|Publication number||US7012551 B2|
|Application number||US 10/708,037|
|Publication date||Mar 14, 2006|
|Filing date||Feb 4, 2004|
|Priority date||Feb 4, 2004|
|Also published as||DE602005000337D1, DE602005000337T2, EP1562063A1, EP1562063B1, US20050168151|
|Publication number||10708037, 708037, US 7012551 B2, US 7012551B2, US-B2-7012551, US7012551 B2, US7012551B2|
|Inventors||Aric David Shaffer|
|Original Assignee||Ford Global Technologies, Llc|
|Export Citation||BiBTeX, EndNote, RefMan|
|Patent Citations (13), Referenced by (3), Classifications (20), Legal Events (3)|
|External Links: USPTO, USPTO Assignment, Espacenet|
The present invention relates to a night vision system for detecting objects at relatively low visible light levels. In particular, the invention concerns an active night vision system having an anti-blinding scheme employing pulsed illumination and synchronization with detected pulsed light sources from approaching vehicles.
Night vision systems are utilized to allow a user to see objects at relatively low visibility light levels. Night vision systems are typically classified as either passive night vision systems or active night vision systems. In known passive night vision systems used in automotive applications, mid-infrared cameras are used to image objects using the ambient infrared light emitted by the objects in the environment.
Known active night vision systems utilize a near-infrared (NIR) laser diode or a filtered incandescent light source to generate NIR light. The NIR light is subsequently reflected off objects in the environment and is received by a NIR-sensitive camera. The camera generates a video signal responsive to received light.
A problem encountered by night vision systems is blinding, wherein two vehicle including night vision systems approach each other.
One solution to night vision system blinding by oncoming vehicles similarly equipped with a NIR light source is provided in U.S. patent application Ser. No. 09/683,840 entitled “GPS-Based Anti-Blinding System For Active Night Vision.” In that application, GPS is used to determine the direction of travel of the vehicles as well as an absolute time reference. Vehicles proximate one another synchronize their pulsed light sources to the absolute time reference signal with the phase of the light pulse based on the direction of motion of the respective vehicles. In this way, two cars approaching one another from opposite directions will have their NIR light sources pulsed out-of-phase with each other at duty cycles below 50% to avoid having their light source “on” when the opposing vehicle's camera is also “on.” The disclosed anti-blinding scheme, however, requires that all night vision equipped vehicles must also be equipped with GPS systems.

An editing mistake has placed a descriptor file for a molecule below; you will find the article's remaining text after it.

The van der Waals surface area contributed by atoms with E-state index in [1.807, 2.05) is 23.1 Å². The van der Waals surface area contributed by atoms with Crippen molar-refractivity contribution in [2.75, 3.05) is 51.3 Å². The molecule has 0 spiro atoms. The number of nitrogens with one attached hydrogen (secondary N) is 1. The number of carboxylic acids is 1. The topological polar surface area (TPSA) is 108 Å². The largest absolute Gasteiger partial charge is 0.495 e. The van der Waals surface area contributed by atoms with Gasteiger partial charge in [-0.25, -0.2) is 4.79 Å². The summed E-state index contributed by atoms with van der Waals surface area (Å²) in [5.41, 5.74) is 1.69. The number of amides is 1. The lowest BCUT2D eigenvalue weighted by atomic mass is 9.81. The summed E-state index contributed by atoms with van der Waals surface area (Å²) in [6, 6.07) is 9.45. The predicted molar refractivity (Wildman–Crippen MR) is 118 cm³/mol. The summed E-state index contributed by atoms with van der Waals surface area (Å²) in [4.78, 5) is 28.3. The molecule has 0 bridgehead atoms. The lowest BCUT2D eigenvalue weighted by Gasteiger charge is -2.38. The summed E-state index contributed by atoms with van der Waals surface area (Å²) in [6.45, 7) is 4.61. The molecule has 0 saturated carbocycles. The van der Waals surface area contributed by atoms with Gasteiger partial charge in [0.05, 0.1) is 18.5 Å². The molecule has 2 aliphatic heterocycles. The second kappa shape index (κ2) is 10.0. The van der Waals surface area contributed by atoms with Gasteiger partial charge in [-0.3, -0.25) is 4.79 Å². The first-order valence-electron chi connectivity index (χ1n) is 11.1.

Thus, there exists a need for alternate night vision systems and methods related thereto that mitigate or eliminate blinding of the vehicle's night vision system by similarly equipped approaching vehicles.
The present invention provides an active night vision system and method related thereto, which mitigates the blinding effects of nearby similarly equipped vehicles.
The night vision system for a vehicle includes a first light source for illuminating a region proximate the vehicle, the light source generating a first night vision pulse signal. The system further includes a light sensor receiving a second night vision pulse signal from an approaching vehicle, wherein the second night vision pulse blinds the first night vision pulse signal. A controller shifts pulses from the first night vision pulse signal in a different direction than pulses from the second night vision pulse signal until an anti-blinding of the first night vision pulse signal by the second night vision pulse signal is achieved.
In another embodiment, an anti-blinding method for a vehicle includes generating a first light pulse train from the vehicle; detecting a second light pulse train from a second approaching vehicle blinding the first light pulse train from the vehicle; and shifting the first light pulse train to the right by increments until anti-blinding is achieved. The direction of right or left is not relevant as long as it is consistent with all vehicles employing the scheme.
Other advantages and features of the invention will become apparent to one of skill in the art viewing the following detailed description, which includes reference to the drawings, illustrating features of the invention by way of example.
For a more complete understanding of this invention, reference should now be made to the embodiments illustrated in detail in the accompanying drawings and described below by way of examples of the invention.
In the drawings:
Referring now to the drawings wherein like reference numerals are used to identify identical components in the various views,
Several of the system components may be included within a housing 12. It should be understood, however, that the components of system 10 contained within housing 12 could be disposed at different locations within the vehicle wherein the housing 12 may not be needed. For example, the components of the system 10 could be disposed at different operative locations in the automotive vehicle such that a single housing 12 would be unnecessary.
As will be discussed in more detail below, the system 10 may be used to detect any reflective object, such as object 24, in operative proximity to the system 10.
The controller 11 is preferably a microprocessor-based controller including drive electronics for the illumination subsystem 13, receiver 15, and image processing logic for the display system 30. Controller 11 also includes drive electronics for the secondary light source 21. Alternatively, display unit 30 may include its own respective control logic for generating and rendering image data.